Homebuilders Of Age-Restircted Housing Struggle According Amid Declining Market Conditions

Last week the National Association of Home Builders (NAHB) released a new segment of its Housing Market Index (HMI) that tracks the confidence levels of builders that serve buyers of homes that are 55 years or older. The HMI has been used for over 20 years to gauge builder perceptions in the single-family home market and has been slightly modified to track the aging population demographic for the United States. For the fourth quarter of 2008, the 55+ HMI debuted at 18 whereas a rating of 50 generally indicates that the number of positive responses is about the same as the number of negative responses. The new index was designed to provide insight into the home buying activities of the baby boomer generation, which is expected to exceed 85 million people by 2014. Builders were slightly more optimistic about the 55+ market segment over the next six month showing a higher rating for this segment versus the broader housing market.


“In December, NAHB’s HMI for the overall single-family home market was at an all-time low of 9, so the 55+ market is holding up slightly better than the market in general, but that is little consolation,” said NAHB Chief Economist David Crowe. “Consumers across the country are suffering, and every sector of the housing industry is being impacted by the current economic and financial crisis.”


“Over the past two decades, ‘active adult’ and service-enriched communities have become an important segment of the housing market, and this new index will help us gauge the health of that market,” said Pat Kelley, chairman of NAHB’s 50+ Housing Council and a builder from St. Louis. Kelley noted that such data is especially important right now, when not only builders, but policymakers are making important decisions based on market conditions.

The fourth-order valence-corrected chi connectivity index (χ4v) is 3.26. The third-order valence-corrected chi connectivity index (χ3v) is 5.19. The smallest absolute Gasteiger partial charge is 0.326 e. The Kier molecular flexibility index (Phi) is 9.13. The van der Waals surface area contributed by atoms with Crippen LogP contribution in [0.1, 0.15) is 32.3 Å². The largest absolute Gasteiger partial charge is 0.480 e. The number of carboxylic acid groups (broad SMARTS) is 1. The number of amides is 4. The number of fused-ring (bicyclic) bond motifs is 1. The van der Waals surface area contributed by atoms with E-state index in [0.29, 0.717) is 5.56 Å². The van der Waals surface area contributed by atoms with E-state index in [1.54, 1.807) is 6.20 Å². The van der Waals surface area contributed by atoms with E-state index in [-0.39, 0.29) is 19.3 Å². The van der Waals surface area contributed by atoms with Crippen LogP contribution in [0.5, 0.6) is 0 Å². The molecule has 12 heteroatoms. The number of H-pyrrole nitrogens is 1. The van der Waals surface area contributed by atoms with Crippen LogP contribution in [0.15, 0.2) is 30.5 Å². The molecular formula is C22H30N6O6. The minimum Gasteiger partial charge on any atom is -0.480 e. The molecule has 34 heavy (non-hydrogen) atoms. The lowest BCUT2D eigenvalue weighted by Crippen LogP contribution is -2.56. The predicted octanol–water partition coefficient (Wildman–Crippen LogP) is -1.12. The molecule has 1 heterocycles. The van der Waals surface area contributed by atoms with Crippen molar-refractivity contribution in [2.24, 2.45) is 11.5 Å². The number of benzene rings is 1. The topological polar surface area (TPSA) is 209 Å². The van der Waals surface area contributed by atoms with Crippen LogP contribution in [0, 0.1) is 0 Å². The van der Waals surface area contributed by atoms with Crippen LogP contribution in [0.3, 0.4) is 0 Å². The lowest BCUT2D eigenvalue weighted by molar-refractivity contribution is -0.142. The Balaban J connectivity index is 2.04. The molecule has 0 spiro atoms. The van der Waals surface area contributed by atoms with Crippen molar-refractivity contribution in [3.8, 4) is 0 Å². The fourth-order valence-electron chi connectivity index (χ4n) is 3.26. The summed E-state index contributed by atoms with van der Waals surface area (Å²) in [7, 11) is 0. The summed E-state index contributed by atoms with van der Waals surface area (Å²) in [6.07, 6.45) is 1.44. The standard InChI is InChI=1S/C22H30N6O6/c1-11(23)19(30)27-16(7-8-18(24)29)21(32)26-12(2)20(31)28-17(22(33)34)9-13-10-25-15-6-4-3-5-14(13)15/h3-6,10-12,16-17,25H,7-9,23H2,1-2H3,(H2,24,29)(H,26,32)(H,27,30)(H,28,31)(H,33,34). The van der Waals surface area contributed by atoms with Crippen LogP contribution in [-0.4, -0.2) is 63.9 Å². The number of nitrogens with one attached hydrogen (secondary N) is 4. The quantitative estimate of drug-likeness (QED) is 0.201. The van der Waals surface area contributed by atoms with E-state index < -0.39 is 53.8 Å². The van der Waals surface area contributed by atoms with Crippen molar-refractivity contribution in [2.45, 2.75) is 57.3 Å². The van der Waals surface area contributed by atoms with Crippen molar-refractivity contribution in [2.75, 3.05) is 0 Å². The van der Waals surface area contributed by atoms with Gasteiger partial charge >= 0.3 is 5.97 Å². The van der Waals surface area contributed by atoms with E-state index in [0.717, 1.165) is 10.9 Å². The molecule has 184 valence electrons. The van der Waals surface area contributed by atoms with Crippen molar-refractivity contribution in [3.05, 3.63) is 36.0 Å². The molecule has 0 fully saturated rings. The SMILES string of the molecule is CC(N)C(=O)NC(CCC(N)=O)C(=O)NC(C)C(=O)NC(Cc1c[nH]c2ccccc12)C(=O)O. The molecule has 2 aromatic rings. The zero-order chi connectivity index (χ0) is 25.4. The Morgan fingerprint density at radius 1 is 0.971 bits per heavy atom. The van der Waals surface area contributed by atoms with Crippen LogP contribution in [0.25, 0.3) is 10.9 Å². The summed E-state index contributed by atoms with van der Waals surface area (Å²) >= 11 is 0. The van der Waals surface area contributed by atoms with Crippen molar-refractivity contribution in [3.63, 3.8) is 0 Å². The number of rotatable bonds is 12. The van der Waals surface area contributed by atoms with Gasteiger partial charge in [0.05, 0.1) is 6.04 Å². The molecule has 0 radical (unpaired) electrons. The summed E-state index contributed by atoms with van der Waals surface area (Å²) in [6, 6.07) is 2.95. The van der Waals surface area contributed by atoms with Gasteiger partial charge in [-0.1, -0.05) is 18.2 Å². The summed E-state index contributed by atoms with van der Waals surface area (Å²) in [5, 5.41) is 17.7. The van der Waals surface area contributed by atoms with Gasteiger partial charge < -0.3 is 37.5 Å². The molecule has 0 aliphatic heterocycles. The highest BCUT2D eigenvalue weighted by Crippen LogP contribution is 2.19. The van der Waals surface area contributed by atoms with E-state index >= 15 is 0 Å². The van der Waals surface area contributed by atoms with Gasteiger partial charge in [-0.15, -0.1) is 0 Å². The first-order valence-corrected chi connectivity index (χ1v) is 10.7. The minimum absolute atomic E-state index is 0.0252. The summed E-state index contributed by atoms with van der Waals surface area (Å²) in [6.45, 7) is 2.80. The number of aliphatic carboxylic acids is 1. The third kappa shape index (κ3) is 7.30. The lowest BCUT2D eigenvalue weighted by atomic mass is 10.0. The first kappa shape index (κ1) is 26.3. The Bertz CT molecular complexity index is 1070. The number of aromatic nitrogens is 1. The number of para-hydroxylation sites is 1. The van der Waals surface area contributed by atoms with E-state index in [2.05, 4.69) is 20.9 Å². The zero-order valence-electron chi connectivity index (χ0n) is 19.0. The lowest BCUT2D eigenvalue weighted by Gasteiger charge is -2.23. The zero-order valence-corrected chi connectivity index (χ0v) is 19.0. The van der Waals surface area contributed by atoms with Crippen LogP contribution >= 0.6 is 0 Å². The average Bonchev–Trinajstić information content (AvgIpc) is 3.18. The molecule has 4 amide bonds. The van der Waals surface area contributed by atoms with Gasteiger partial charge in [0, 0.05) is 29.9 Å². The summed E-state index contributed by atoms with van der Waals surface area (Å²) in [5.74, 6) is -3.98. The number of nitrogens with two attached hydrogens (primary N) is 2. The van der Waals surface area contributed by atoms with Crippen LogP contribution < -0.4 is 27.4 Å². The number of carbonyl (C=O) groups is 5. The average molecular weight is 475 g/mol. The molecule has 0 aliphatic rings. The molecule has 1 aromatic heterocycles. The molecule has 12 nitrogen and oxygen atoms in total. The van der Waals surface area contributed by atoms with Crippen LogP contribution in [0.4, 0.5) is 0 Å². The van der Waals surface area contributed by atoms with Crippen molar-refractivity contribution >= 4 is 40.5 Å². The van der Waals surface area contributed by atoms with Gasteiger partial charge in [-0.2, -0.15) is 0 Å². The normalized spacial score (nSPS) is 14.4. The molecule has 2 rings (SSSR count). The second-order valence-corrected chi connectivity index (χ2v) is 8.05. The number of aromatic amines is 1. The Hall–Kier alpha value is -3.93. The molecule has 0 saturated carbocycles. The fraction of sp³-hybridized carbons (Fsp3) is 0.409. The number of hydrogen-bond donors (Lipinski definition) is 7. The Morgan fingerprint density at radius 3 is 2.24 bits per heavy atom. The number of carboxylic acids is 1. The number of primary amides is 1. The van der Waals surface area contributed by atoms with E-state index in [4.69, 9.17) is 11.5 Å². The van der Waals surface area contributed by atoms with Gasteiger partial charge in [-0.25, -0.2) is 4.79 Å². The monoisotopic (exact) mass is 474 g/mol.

To develop the panel of 800 builders, the NAHB started with a mailing of short questionnaires to about 2,000 builders building for 50+ households defined as those building age-restricted communities and communities whose residents are, for the most part, more mature buyers. The profile of the 55+ HMI builder would consist of the following:

  • Over half of the survey respondents (51 percent) built homes in 2008 that were not age-restricted but in communities where most buyers are 55+, 35 percent built active adult/lifestyle communities, and 28 percent built age-restricted homes. In 2009, 55 percent, 39 percent, and 31 percent, respectively, plan to build in these 55+ housing segments.
  • Nearly half of the respondents (48 percent) have built 55+ housing for 10 years or longer, 23 percent have built for this market for 5 to 10 years, and 29 percent have done it for less than 5 years.
  • The average number of 55+ housing projects started by the respondents is six for 2007 and four for 2008. A third of the builders built no 55+ projects in 2007, compared with 42 percent in 2008.
  • When asked about the type of 55+ housing built in 2008, 67 percent reported building single-family detached homes, 29 percent built single-family attached/townhouses, 20 percent built multifamily units for sale, and 6 percent built multifamily units for rent

For the full press release and information on the 55+ HMI, click here.